Letting Dish roll out LTE into its satellite frequencies will obliterate the value of neighbouring radio spectrum that the US government hopes to sell for billions, said the FCC.
FCC rep Justin Cole told Bloomberg that allowing Dish to deploy 4G would "take a public asset potentially worth billions of dollars and turn it into a private windfall", putting the wannabe mobile operator on the back foot. Dish is awaiting a green-light from the FCC to run its high-speed data network, and approval could come in the next few weeks.
Dish is hoping to get permission to deploy a 4G network in bands previously reserved for satellite phones, and - crucially - permission to deploy devices using those bands without any satellite capability at all. But the uplink band it wants to use, 2000 to 2020MHz, is right beside a 5MHz block that Sprint wants to buy and the FCC wants to sell.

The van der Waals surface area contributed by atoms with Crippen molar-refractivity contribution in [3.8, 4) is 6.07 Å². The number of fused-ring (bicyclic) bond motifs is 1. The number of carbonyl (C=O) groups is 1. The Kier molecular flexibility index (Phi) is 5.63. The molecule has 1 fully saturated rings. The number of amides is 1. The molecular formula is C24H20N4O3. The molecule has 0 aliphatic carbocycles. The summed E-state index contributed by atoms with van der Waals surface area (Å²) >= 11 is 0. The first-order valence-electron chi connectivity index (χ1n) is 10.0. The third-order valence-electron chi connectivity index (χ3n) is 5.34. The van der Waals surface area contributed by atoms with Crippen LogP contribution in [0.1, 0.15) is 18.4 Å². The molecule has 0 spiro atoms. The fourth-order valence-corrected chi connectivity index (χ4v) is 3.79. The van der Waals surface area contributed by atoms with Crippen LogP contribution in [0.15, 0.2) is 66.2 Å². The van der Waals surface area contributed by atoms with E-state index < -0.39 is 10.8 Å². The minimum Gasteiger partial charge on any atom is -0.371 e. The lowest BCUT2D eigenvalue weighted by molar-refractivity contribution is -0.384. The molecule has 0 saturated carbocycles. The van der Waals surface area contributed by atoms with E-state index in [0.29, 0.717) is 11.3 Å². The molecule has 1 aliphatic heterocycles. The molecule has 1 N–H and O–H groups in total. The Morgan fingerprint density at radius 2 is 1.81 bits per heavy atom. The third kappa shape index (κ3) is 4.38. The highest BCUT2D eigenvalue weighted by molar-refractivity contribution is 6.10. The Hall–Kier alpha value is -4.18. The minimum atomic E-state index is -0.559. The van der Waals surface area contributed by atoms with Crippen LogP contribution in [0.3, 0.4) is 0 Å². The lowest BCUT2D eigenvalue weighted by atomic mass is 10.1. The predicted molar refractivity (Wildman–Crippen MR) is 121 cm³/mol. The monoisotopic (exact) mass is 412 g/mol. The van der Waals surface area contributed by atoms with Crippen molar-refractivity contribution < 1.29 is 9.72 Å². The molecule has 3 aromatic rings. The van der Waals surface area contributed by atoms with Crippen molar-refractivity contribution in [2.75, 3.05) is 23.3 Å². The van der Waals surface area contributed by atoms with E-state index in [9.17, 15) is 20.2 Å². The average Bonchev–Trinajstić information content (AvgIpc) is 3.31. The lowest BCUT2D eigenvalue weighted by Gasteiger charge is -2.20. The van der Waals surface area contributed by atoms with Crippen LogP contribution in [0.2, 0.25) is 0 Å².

With Dish right next door, that 5MHz chunk (which is paired with another 5MHz slot, one for each direction and both being alongside 5MHz chunks already owned by Sprint) will be limited to low-power cells, and Sprint is saying it won't bother bidding if it's not allowed to deploy at full power, which means shuffling Dish out of the way.
Not that either side is using technical arguments: Dish has been claiming that not letting it deploy will cost American jobs, but the FCC wants the money to help pay for the national first responders' network, FirstNet, and preserving lives trumps preserving jobs.
Dish reckons it's spent $4bn on "risk-based capital", and "remain[s] ready to work with the commission" regardless of how the vote goes, but these statements certainly don't lend much hope of success. ®